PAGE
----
PSO is not giving up on building more wind farms in Oklahoma

After pulling the plug on its massive and controversial Wind Catcher wind project in the Oklahoma Panhandle, Public Service Company of Oklahoma is returning with another effort to create for wind energy resources.

In an announcement this week, PSO said it was requesting proposals for additional wind energy resources to be in commercial operation by the end of 2021. The company said the main requirement is that the project must be located in and interconnected to the Southwest Power Pool regional grid in Arkansas, Louisiana, Texas or Oklahoma and must have a minimum nameplate rating of 100 megawatts (MW) with no size commitment.

“We’re seeking proposals for new wind energy as part of our commitment to providing affordable energy to our customers” said Peggy Simmons, PSO president and chief operating officer.  “We’re requesting proposals that will meet customers’ expressed interest in renewable energy, diversify our energy supply and provide cost savings.”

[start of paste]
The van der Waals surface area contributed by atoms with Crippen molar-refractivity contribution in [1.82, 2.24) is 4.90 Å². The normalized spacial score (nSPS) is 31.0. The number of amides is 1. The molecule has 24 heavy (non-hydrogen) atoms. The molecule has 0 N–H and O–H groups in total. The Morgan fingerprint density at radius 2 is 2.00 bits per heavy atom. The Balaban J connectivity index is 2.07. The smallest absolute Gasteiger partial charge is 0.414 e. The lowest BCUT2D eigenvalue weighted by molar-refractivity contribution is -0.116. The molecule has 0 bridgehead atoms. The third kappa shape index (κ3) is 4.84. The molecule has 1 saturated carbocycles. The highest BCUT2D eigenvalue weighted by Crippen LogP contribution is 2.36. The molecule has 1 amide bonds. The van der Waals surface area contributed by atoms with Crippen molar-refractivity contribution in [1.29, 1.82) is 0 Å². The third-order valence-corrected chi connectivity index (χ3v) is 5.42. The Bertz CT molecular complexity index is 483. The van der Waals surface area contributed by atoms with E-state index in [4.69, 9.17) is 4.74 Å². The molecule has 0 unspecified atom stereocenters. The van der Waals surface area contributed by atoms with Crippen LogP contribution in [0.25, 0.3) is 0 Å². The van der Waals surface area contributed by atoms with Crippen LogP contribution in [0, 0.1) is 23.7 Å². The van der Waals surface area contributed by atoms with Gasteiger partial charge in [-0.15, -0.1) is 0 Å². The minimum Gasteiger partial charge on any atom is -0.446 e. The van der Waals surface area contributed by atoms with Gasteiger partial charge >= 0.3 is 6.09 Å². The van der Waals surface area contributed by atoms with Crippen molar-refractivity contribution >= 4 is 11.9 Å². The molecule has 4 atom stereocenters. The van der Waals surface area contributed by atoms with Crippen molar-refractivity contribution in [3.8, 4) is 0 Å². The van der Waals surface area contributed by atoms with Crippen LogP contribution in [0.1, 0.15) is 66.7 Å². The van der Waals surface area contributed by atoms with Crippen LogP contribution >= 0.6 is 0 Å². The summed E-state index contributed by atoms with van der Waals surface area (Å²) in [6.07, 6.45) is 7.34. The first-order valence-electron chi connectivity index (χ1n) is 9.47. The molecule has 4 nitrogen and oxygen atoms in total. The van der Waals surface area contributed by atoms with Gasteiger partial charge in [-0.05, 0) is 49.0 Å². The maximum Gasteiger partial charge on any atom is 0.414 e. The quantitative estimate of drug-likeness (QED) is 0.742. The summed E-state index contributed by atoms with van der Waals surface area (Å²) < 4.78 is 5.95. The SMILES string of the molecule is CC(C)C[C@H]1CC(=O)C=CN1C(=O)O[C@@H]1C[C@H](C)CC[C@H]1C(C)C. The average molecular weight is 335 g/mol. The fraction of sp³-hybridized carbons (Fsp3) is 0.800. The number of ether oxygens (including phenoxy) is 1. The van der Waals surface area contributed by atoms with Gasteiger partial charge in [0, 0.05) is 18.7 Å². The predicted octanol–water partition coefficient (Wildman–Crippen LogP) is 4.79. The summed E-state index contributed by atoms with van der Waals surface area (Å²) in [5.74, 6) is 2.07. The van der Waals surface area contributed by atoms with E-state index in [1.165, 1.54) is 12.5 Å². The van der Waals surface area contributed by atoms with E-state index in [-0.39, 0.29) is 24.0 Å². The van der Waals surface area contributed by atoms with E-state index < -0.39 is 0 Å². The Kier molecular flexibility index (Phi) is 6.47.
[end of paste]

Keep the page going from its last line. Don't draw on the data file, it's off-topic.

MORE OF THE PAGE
Proposals are due by March 1, 2019.  Response and contact information is available online at

PSO, a unit of American Electric Power is an electric utility company serving more than 550,000 customers accounts in eastern and southwestern Oklahoma.  Based in Tulsa, PSO has nearly 3,800 megawatts of generating capacity and is one of the largest distributors of wind energy in the state.

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